Nelson Mandela: A life in pictures
Nelson Mandela and his wife Winnie in this undated file picture.
It sure doesn’t look like Richard Lugar is long for the political world. The news that the major super PAC supporting his candidacy is bailing on him a week before the Republican primary reinforces a growing consensus that the six-term Indiana senator will likely be defeated next Tuesday by his conservative challenger, state Treasurer Richard Mourdock.
Under one scenario, this could be a fortuitous development for Democrats, since Lugar, with his broad popularity outside the Republican Party, would probably defeat the Democratic candidate, Rep. Joe Donnelly, with ease. By contrast, Democrats are hopeful they could exploit Mourdock’s Tea Party politics to turn the state’s swing voters against him – as happened with several high-profile Tea Party-backed candidates in 2010.
That said, Mourdock – unlike, say, Christine O’Donnell or Joe Miller — is an established statewide politician whose public behavior doesn’t easily conform to the image of a kook. And Indiana, even though it narrowly backed Barack Obama in 2008, is a traditionally Republican state that’s expected to land in the Romney column this fall. So there’s a good chance Mourdock will land in the Senate if he prevails next week.
The real significance of a Lugar loss, though, would extend far beyond November. The fact that he’s now fighting for his political life in a GOP primary is a reflection of the endurance of the Tea Party phenomenon. The term itself may feel tired and even dated, a relic from 2009 or 2010, but it’s really just a colorful synonym for “Republican Party base.” And as Lugar’s perilous standing shows, that base is waging the same kind of purity crusade in 2012 that it did in 2010.
The difference is that there are fewer targets this time around, which makes sense: Dozens of Tea Party-aligned Republicans won House seats in ’10, moving the center of gravity in that chamber about as far to the right as it’s ever been. But the bigger success the Tea Party had in ’10 was that it got into the head of every Republican on Capitol Hill. Watching Republican incumbents like Bob Inglis, Bob Bennett and Mike Castle lose out to little-known – and, in some cases, glaringly unqualified – Tea Party-backed challengers, delivered a clear message to Republican lawmakers: If you stray from our absolutist, compromise-phobic stance even once, you’ll be next.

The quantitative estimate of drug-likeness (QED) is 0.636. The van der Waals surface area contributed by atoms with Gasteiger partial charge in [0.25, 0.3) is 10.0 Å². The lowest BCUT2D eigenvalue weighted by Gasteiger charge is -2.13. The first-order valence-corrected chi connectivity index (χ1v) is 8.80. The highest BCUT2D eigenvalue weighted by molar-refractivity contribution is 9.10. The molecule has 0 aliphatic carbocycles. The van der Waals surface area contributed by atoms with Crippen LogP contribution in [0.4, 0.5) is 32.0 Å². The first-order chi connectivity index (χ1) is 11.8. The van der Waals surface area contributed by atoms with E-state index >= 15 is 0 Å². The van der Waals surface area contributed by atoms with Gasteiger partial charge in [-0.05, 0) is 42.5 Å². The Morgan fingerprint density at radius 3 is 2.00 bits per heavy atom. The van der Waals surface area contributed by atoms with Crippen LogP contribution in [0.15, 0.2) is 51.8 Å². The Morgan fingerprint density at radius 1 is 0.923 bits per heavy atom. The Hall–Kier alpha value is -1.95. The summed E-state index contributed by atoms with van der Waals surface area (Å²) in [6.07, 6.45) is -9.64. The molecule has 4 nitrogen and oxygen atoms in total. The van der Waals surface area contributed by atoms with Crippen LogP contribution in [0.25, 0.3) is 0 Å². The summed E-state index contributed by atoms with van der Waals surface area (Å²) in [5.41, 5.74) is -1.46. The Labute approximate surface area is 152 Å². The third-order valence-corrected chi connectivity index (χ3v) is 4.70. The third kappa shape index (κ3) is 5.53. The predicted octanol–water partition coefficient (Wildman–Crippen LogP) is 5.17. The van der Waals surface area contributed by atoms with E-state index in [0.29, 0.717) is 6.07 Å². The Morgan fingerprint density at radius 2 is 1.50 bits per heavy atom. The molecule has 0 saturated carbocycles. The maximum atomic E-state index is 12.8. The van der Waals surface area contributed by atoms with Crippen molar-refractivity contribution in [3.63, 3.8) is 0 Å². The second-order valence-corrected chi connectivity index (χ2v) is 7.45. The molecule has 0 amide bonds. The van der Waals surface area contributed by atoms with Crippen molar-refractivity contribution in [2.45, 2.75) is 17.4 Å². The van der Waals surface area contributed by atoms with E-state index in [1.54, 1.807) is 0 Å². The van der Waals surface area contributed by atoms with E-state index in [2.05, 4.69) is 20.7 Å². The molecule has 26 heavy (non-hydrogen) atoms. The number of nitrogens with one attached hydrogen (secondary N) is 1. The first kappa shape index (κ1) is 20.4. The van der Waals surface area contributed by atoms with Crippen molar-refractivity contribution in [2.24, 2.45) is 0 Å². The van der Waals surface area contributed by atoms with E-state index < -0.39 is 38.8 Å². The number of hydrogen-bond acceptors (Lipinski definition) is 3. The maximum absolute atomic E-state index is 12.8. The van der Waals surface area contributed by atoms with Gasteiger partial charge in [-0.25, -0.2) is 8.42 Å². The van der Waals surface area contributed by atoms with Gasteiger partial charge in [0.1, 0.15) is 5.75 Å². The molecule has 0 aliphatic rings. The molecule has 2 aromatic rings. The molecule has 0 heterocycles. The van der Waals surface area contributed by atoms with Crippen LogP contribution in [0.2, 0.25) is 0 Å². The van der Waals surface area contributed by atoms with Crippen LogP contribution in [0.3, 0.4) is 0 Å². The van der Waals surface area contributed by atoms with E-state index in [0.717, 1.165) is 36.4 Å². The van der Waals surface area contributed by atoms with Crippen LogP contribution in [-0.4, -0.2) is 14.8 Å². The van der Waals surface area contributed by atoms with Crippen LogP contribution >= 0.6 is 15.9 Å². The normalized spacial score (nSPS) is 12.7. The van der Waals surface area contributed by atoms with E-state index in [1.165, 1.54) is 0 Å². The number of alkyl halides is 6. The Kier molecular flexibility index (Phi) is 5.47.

This is why Republicans in the House have charted such a politically suicidal course since winning back the chamber. Traditionally pragmatic conservatives – including Speaker John Boehner – deferred to the purists for fear of being branded sellouts. The situation wasn’t quite as severe in the Senate (especially with Democrats still holding a majority), but individual Republicans there got the message. Olympia Snowe, before walking away in frustration a few months ago, became a far more reliable vote for conservatives in the Obama era. Orrin Hatch ditched his flair for compromise and became a relentlessly harsh Obama critic; it was just enough to save him (so far) from suffering a humiliating defeat at the GOP’s Utah state convention, as Bennett did two years ago.